A Chosen Path: The Ceramic Art of Karen Karnes

A Chosen Path: The Ceramic Art of Karen Karnes

A Chosen Path: The Ceramic Art of Karen Karnes

A Chosen Path: The Ceramic Art of Karen Karnes


Renowned ceramic artist Karen Karnes has created some of the most iconic pottery of the late twentieth and early twenty-first centuries. The body of work she has produced in her more than sixty years in the studio is remarkable for its depth, personal voice, and consistent innovation. Many of her pieces defy category, invoking body and landscape, pottery and sculpture, male and female, hand and eye.

Equally compelling are Karnes's experiences in some of the most significant cultural settings of her generation: from the worker-owned cooperative housing of her childhood, to Brooklyn College under modernist Serge Chermayeff, to North Carolina's avant-garde Black Mountain College, to the Gate Hill Cooperative in Stony Point, New York, which Karnes helped establish as an experiment in integrating art, life, family, and community.

This book, designed to accompany an exhibit of Karnes's works organized by Peter Held, curator of ceramics for the Arizona State University Art Museum's Ceramic Research Center, offers a comprehensive look at the life and work of Karnes. Edited by highly regarded studio potter Mark Shapiro, it combines essays by leading critics and scholars with color reproductions of more than sixty of her works, providing new perspectives for understanding the achievements of this extraordinary artist.


Karen Karnes is at once one of the best known and least understood artists in American ceramics. She is most often described and thought of as a traditionalist. in a limited sense this does apply. Karnes has a deep respect for the traditions of her medium. She uses traditional techniques like salt-glazing and wood-firing. Her work deals almost exclusively with the vessel, and the utilitarian pot has been her mainstay. But the “traditional” label implies a conservative approach to pottery and suggests that, like ceramists inspired by Bernard Leach for instance, she is aesthetically dependent on historical formats.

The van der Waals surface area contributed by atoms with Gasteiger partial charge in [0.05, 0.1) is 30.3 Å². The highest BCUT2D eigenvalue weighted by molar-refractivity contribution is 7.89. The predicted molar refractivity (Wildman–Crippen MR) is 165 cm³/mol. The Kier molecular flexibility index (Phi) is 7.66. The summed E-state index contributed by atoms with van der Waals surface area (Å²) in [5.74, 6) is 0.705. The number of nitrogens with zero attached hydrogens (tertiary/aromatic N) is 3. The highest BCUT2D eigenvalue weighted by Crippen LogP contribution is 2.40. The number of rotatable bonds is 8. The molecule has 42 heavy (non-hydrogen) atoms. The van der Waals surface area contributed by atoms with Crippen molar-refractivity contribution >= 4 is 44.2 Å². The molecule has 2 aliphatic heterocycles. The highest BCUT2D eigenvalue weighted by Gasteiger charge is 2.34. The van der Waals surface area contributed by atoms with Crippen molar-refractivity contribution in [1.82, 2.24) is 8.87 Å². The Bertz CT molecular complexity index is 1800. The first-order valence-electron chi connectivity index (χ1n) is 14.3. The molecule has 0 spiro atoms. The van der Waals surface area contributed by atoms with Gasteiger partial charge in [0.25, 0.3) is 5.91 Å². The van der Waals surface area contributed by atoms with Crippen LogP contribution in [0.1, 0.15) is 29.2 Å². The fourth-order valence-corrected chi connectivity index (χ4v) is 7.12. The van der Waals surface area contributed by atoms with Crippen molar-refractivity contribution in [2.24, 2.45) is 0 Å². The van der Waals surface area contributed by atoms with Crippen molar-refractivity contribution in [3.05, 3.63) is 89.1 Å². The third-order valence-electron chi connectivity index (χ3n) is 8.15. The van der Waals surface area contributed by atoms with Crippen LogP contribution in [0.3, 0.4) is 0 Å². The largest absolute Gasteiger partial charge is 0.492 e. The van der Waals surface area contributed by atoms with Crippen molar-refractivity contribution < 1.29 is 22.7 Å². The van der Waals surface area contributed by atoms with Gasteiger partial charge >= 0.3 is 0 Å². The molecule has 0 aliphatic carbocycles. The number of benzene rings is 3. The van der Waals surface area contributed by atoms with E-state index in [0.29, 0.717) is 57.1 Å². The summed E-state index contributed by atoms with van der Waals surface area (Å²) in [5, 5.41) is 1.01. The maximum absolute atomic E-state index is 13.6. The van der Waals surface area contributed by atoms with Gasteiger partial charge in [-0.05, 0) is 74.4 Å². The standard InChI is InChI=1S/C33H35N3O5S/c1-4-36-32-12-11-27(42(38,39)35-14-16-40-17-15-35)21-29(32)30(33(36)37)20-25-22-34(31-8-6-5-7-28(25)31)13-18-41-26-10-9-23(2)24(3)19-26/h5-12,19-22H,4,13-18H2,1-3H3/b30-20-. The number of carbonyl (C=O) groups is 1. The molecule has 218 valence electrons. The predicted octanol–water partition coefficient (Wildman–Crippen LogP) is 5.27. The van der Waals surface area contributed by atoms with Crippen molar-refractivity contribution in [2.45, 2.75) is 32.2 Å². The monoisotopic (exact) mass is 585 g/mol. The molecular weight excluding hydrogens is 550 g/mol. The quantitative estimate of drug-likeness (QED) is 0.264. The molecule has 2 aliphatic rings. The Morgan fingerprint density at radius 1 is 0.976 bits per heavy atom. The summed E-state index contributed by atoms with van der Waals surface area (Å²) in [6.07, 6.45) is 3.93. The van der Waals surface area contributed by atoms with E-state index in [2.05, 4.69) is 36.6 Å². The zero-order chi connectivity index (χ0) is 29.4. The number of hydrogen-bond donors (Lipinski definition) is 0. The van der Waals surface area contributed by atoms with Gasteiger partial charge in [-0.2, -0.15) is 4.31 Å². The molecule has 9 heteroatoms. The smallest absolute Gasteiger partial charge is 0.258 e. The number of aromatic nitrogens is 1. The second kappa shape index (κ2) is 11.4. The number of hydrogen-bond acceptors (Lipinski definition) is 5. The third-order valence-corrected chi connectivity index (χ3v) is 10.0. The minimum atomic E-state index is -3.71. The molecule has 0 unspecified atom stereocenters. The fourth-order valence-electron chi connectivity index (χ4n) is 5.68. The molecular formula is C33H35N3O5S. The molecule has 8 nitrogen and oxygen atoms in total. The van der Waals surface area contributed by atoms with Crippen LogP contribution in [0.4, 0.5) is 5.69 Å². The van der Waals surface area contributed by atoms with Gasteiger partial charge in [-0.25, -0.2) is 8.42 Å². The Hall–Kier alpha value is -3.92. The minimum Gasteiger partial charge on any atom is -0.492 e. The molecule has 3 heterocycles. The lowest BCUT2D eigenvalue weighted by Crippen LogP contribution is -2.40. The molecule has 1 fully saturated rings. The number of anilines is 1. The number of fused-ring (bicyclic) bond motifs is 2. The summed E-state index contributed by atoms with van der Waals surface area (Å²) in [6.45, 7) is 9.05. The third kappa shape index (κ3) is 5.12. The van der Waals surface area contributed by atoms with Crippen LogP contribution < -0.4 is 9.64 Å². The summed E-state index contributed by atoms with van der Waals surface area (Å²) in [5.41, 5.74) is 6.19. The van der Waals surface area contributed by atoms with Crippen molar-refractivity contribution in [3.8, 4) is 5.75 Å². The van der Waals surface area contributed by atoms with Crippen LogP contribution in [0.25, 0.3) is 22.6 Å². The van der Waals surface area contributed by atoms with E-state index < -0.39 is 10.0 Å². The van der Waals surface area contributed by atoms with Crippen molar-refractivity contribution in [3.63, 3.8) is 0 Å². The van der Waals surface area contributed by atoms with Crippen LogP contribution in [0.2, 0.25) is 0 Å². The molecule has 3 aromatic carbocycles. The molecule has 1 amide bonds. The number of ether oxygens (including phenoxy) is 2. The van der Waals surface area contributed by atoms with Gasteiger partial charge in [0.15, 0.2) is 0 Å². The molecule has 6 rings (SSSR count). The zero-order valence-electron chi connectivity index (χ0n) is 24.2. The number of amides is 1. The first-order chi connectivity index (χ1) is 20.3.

Nothing could be further from the truth. Karnes began her career as a modernist, experimenting with biomorphism or “free form” as it was known in the late 1940s and early 1950s. She has never been a captive of the ceramics community alone and from 1952 to 1979 lived in two legendary arts communities, Black Mountain College and the Gate Hill community, with Merce Cunningham, John Cage, Robert Rauschenberg, and Jack Tworkov, among others. If anything, in common with these groundbreaking artists, a restless, reinventing avant-garde spirit drives her ceramics.

This searching quality has won her many collectors, both of crafts and of fine arts, the latter drawn by the toughness and purity of her aesthetic and its modern inspiration. One finds as much of her work in the downtown lofts of Manhattan’s art community as in Middle America’s craft collections. When Isamu Noguchi organized his museum and sculpture garden in Queens, New York, the only artist other than himself whose work he included was Karnes (represented by a pair of large garden seats that he had acquired from her in the late 1960s).

Karnes’s earliest work in clay in the late 1940s was in the style of the moment and could be found concurrently in the work of Noguchi, Charles Eames, and Joan Miró and numerous other artists and designers. During her two-year stay in Italy at the end of that decade, her pots became even more modernist and minimal with cut rims and defining outer spines. And, despite being mold-born, each was altered by hand, so no two were alike; her textured surfaces and simple two-tone color had a stark graphic power.

When Karnes returned to the United States, she was on track to gain a graduate degree from Alfred University, the most prestigious ceramics program in the county, but she followed her own compass to Black Mountain College, where she and her then-husband, David Weinrib, became potters-in-residence. the lack of a degree never bothered her. “I did not want to teach, so it was of little use to me,” she remarked. Karnes was committed to being a working potter. She has raised a family, built a home, and lived solely by the income of her pottery ever since.

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